Equity Crowdfunding and your Super

Equity Crowdfunding and your Super

Equitise’s home-turf, Australia, offers an interesting alternative to a standard superannuation scheme: the possibility of self-managing your retirement fund.

Rather than placing your savings in a professionally managed fund, a self-managed superannuation fund (SMSF) provides greater control and discretion over your retirement savings. SMSFs have risen in popularity over the past decade and are now the single largest superannuation sector by dollar value, surpassing the retail fund sector.

How does equity crowdfunding play a role?

Having access to a broader range of investments is often a reason for starting an SMSF. Through an SMSF you can invest in the usual investments such as shares, term deposits, managed funds and property. Beyond these investments, an SMSF can also hold alternative assets such as antiques and artwork, and, crucially, shares purchased through equity crowdfunding.

“About 40 per cent of the money going through our transactions is Australian SMSF and high net worth-type investors”

– Equitise’s Co-Founder and Managing Director Chris Gilbert

Equitise has experienced a high amount of investment from Australian SMSFs. This, we expect, is due to the slow response of Australian regulators to the global surge in popularity of equity crowdfunding. In Equitise’s second market, New Zealand, regulation has allowed “mum and dad” investors to invest through equity crowdfunding platforms, however Australia restricts this to ”sophisticated”, high-net-worth individuals.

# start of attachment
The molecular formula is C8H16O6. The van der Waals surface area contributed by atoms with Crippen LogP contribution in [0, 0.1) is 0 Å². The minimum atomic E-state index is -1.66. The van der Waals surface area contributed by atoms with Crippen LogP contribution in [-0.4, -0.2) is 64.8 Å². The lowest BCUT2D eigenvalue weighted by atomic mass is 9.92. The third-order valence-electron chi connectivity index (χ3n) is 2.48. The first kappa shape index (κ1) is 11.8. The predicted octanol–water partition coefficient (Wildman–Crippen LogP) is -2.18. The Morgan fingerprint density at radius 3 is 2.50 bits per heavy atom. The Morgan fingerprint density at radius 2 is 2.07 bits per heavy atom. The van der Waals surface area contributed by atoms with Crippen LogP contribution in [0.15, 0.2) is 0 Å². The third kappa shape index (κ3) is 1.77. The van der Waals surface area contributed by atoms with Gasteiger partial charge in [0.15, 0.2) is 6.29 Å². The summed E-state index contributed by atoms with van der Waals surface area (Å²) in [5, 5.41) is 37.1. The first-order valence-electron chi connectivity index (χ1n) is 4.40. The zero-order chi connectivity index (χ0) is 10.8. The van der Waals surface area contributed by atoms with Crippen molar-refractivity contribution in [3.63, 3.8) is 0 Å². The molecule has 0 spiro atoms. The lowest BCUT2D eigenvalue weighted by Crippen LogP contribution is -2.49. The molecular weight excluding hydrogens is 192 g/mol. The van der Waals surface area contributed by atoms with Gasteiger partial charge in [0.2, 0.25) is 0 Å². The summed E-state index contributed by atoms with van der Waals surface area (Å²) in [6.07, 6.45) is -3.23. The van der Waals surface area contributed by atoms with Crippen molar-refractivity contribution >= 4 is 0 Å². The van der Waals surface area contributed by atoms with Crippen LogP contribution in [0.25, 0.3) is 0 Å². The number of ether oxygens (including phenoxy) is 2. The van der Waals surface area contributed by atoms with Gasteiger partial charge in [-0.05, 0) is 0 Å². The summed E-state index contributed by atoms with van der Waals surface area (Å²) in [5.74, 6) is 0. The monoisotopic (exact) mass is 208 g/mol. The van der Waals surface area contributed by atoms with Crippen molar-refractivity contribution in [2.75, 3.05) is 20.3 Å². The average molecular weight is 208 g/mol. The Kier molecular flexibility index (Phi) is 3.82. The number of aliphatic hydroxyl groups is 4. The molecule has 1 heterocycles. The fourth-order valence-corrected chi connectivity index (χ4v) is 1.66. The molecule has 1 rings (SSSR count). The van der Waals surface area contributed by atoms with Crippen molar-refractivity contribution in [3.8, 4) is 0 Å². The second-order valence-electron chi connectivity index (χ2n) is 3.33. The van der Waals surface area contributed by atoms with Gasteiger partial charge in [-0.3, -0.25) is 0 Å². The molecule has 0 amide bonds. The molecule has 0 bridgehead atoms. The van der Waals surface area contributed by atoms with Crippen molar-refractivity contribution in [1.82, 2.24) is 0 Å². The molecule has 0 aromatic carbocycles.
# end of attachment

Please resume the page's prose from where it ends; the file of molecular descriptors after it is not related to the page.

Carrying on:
Consequently, SMSFs present an exciting opportunity for Australian investors who do not satisfy the criteria of a “sophisticated” investor. Until Australian regulations catch up with their counterparts around the globe, SMSFs are providing Australian investors with an avenue into equity crowdfunding.

How does it work?

If you set up an SMSF, you're in charge – you make the investment decisions for the fund and you are ultimately responsible for the running and administration of the fund. It's a major financial decision and you need to have the time and skills to do it.

The difference between an SMSF and other types of retirement funds is that the members of an SMSF are usually also the trustees. Accordingly, SMSFs are run for the members’ own benefit; members are responsible for complying with the super and tax laws.

Consequently, SMSFs are best-suited to people with a large amounts of retirement savings, and extensive skills in financial and legal matters.

How is Equitise accommodating SMSFs?

Already, investors with SMSFs contribute a significant proportion of the investment through Equitise’s platform. We will continue to provide a broad range of investment opportunities – from seed-stage investments to established, mature companies – to bring portfolio diversity and drive private-company investment in Australia and New Zealand.

Equitise is extending this, establishing a syndicate investment platform that would allow groups of like-minded investors to create their own investor club for new investment opportunities. This will allow groups of investors, including those self-managing their super funds, to make angel investments online, through an easy and transparent process.

Furthermore, Equitise is planning to hold an Australia-wide roadshow to inform investment advisers and accountants of the symbiotic relationship between SMSFs and equity crowdfunding.

Keep an eye out for further discussion on the Australian regulatory crowdfunding environment over the coming weeks.

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